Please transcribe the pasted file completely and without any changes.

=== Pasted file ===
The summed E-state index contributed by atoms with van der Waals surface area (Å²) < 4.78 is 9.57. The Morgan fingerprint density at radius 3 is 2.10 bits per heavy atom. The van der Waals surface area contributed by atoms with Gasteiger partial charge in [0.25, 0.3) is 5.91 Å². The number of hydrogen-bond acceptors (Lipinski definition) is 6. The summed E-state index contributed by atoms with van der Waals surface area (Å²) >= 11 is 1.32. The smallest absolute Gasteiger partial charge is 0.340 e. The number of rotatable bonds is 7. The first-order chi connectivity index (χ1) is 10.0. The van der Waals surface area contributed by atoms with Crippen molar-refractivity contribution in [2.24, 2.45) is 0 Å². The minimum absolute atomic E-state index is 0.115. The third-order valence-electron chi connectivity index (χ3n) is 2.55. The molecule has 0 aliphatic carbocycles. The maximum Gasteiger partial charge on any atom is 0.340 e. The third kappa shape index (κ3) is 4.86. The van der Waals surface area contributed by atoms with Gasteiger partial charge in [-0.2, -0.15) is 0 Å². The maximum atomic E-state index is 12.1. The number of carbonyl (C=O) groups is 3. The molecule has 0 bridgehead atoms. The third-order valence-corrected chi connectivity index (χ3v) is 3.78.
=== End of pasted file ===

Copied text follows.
The summed E-state index contributed by atoms with van der Waals surface area (Å²) < 4.78 is 9.57. The Morgan fingerprint density at radius 3 is 2.10 bits per heavy atom. The van der Waals surface area contributed by atoms with Gasteiger partial charge in [0.25, 0.3) is 5.91 Å². The number of hydrogen-bond acceptors (Lipinski definition) is 6. The summed E-state index contributed by atoms with van der Waals surface area (Å²) >= 11 is 1.32. The smallest absolute Gasteiger partial charge is 0.340 e. The number of rotatable bonds is 7. The first-order chi connectivity index (χ1) is 10.0. The van der Waals surface area contributed by atoms with Crippen molar-refractivity contribution in [2.24, 2.45) is 0 Å². The minimum absolute atomic E-state index is 0.115. The third-order valence-electron chi connectivity index (χ3n) is 2.55. The molecule has 0 aliphatic carbocycles. The maximum Gasteiger partial charge on any atom is 0.340 e. The third kappa shape index (κ3) is 4.86. The van der Waals surface area contributed by atoms with Gasteiger partial charge in [-0.2, -0.15) is 0 Å². The maximum atomic E-state index is 12.1. The number of carbonyl (C=O) groups is 3. The molecule has 0 bridgehead atoms. The third-order valence-corrected chi connectivity index (χ3v) is 3.78.